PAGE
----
Meteorologist Wes Adkins says Montana Creek and Jordan Creek are being watched.
As of 10 a.m., Montana Creek was at 13.4 feet, with flood stage starting at 15.5 feet. Jordan Creek was 9.1 feet as of 11 a.m., with flooding at 9.7 feet, although Adkins says Jordan Creek does not rise quickly.
Heavy rain is expected to continue till late this afternoon.
“We should start to get a front pass through here and that will – maybe not turn off the precipitation – but it should make it more showery and that just means more off and on rain, so therefore our rates of rainfall will come way down, so that will give some time for these streams and rivers to start on the diminishing trend,” Adkins says.
The flood warning is in effect until 6 p.m.
“It’s pretty amazing that at the coldest point of the calendar in Southeast Alaska, we’re getting temperatures in the 40s right now, so it’s really moist and just a very saturated air mass,” says Adkins.
Tom Mattice is Emergency Programs Manager for the City and Borough of Juneau. He says avalanche danger continues to accelerate:
“We’re going to have continued danger into tomorrow and the next day but it should start slowing down a little bit as precipitation rates slow down a little bit , so if we get through the dark without anything huge, then it’ll start to at least stabilize. As we are right now, danger is still going up as we continue to add this significant mass to it.”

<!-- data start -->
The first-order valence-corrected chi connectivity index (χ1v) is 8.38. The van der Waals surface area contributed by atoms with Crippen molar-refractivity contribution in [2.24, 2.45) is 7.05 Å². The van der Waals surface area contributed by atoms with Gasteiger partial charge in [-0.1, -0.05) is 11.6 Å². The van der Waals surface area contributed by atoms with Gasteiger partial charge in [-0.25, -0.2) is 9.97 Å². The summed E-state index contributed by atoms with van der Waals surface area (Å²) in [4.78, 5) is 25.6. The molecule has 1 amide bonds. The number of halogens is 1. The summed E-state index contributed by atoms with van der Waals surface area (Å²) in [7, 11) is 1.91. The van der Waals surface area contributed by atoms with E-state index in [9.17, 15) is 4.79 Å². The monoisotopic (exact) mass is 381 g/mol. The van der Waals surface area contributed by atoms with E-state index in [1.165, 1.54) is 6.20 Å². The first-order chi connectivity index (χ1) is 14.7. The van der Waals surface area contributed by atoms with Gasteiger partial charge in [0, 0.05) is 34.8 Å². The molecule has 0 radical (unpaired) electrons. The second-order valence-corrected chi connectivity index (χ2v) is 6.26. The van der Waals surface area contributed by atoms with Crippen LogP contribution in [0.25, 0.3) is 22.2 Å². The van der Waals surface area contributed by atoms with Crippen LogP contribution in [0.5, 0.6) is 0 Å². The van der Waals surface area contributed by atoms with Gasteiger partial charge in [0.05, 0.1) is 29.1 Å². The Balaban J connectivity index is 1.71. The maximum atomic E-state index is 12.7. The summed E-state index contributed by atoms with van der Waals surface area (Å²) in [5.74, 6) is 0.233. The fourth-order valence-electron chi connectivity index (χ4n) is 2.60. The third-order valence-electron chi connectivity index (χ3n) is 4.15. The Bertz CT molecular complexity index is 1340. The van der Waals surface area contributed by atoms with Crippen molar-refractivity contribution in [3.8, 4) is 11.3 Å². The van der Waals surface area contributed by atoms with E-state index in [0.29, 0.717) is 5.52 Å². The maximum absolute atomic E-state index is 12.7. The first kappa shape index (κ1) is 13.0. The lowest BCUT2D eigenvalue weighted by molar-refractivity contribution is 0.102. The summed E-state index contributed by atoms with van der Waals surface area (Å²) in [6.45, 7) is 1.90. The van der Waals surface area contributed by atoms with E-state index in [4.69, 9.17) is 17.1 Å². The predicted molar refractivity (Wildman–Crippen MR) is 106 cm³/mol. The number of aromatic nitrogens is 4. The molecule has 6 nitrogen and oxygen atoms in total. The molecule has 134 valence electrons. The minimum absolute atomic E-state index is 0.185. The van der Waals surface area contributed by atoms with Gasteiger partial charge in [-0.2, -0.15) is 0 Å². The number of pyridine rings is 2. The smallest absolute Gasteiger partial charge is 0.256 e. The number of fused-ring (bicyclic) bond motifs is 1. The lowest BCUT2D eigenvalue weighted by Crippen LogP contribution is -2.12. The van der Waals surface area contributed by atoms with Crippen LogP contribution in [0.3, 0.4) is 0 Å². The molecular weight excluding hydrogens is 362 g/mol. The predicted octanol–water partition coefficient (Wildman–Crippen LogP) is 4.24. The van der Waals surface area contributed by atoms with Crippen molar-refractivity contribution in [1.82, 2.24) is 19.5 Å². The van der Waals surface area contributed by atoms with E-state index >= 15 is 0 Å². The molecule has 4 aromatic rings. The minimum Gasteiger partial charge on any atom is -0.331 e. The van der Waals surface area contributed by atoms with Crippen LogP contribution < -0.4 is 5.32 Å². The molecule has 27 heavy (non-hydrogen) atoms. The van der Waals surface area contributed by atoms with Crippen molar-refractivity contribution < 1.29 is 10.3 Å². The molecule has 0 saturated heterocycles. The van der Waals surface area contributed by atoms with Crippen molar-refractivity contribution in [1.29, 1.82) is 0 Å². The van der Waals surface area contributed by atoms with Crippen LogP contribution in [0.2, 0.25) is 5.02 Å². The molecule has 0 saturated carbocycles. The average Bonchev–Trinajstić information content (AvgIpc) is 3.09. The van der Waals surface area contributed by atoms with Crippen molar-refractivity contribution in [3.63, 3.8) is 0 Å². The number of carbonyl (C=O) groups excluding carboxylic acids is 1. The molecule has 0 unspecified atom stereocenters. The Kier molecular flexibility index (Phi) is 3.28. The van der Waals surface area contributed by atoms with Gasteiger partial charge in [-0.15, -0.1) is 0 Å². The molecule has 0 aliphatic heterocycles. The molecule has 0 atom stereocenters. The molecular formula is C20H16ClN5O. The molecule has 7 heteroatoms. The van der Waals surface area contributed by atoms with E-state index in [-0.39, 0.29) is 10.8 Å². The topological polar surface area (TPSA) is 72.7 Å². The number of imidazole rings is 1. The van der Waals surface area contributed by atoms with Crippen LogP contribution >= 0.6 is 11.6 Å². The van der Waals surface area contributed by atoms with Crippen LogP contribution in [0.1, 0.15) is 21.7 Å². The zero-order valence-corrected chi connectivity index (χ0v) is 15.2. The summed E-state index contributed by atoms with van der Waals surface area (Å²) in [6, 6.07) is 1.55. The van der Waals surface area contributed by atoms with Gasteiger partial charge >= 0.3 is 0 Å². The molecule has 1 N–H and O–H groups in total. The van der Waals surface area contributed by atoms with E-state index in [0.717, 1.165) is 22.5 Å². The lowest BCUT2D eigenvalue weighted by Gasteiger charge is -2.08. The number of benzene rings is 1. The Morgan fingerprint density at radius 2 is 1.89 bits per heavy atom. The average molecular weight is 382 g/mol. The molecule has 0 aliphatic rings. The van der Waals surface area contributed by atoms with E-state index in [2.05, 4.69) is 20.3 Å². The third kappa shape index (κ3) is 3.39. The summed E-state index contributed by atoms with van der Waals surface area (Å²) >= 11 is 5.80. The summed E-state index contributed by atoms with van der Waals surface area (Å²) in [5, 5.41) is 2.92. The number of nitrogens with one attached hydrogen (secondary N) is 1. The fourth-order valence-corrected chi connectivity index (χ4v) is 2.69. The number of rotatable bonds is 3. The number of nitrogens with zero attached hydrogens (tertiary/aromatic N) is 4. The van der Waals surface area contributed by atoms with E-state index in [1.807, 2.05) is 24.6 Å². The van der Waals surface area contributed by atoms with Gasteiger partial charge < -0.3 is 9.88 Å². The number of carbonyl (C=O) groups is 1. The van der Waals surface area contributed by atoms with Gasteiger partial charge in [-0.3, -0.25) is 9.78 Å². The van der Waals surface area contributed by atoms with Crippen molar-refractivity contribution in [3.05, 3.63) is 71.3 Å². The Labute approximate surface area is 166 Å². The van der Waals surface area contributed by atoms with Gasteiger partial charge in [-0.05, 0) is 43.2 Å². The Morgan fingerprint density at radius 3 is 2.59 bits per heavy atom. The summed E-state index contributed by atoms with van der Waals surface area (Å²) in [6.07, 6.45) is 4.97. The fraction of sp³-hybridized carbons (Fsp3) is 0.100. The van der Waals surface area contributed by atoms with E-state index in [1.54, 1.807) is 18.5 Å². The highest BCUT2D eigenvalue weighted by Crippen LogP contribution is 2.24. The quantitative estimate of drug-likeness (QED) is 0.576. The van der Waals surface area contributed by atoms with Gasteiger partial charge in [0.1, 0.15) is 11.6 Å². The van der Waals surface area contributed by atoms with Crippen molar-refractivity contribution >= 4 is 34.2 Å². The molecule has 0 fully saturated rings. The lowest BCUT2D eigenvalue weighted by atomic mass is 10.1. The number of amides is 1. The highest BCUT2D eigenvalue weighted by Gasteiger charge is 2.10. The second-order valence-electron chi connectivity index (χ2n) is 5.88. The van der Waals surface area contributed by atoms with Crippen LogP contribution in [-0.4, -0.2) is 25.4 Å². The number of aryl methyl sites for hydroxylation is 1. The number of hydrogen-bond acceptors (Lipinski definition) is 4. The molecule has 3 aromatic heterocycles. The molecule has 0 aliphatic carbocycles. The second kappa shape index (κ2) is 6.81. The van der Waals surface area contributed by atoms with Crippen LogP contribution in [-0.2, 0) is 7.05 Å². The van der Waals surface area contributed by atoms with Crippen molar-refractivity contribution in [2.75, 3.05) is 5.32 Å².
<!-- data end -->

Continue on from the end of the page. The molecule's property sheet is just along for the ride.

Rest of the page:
Meteorologist Wes Adkins says Staney Creek near Klawock on Prince of Wales Island has reached flood level. It’s also broken a past record not seen since the early 1990s. As of 11:30 a.m., Staney Creek was at 17.5 feet, but Adkins says it’s starting to level off. The previous record was 17.2 feet. At this time of year, the creek is usually between 7 and 9 feet.
Mattice says there’s been avalanche activity on Thane Road and the Behrends Avenue avalanche path, but nothing significant, “The problem is, is there are multiple starting zones in those areas so with low cloud coverage, it’s hard to determine if we had a piece of hill come down or the whole thing come down, so there’s still significant potential throughout the whole community.”
Mattice says people should limit their time in danger areas:
“Definitely don’t hike the Flume or Perseverance Trail today. Definitely don’t walk, jog, or park along Thane Road today. If you have to go to the Behrends neighborhood for something, minimize time there. There’s no reason to hang out in the streets and play basketball with the kids.”
To report an avalanche or mudslide, call Mattice at 586-0419. If it’s an emergency situation, call 911.